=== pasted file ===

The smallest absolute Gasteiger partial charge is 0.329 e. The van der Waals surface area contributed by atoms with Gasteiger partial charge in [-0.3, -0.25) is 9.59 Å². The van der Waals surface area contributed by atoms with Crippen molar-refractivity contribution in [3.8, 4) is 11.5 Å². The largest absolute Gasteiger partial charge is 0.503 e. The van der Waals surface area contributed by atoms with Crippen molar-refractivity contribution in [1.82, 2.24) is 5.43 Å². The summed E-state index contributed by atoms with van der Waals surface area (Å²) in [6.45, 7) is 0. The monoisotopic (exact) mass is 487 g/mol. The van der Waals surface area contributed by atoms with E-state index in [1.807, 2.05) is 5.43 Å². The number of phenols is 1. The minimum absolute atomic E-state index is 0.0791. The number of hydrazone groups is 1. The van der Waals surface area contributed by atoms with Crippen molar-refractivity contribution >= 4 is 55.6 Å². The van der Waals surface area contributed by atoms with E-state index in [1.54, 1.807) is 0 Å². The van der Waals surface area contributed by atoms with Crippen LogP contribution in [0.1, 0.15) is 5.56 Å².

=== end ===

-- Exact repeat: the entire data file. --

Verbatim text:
The smallest absolute Gasteiger partial charge is 0.329 e. The van der Waals surface area contributed by atoms with Gasteiger partial charge in [-0.3, -0.25) is 9.59 Å². The van der Waals surface area contributed by atoms with Crippen molar-refractivity contribution in [3.8, 4) is 11.5 Å². The largest absolute Gasteiger partial charge is 0.503 e. The van der Waals surface area contributed by atoms with Crippen molar-refractivity contribution in [1.82, 2.24) is 5.43 Å². The summed E-state index contributed by atoms with van der Waals surface area (Å²) in [6.45, 7) is 0. The monoisotopic (exact) mass is 487 g/mol. The van der Waals surface area contributed by atoms with E-state index in [1.807, 2.05) is 5.43 Å². The number of phenols is 1. The minimum absolute atomic E-state index is 0.0791. The number of hydrazone groups is 1. The van der Waals surface area contributed by atoms with Crippen molar-refractivity contribution >= 4 is 55.6 Å². The van der Waals surface area contributed by atoms with E-state index in [1.54, 1.807) is 0 Å². The van der Waals surface area contributed by atoms with Crippen LogP contribution in [0.1, 0.15) is 5.56 Å².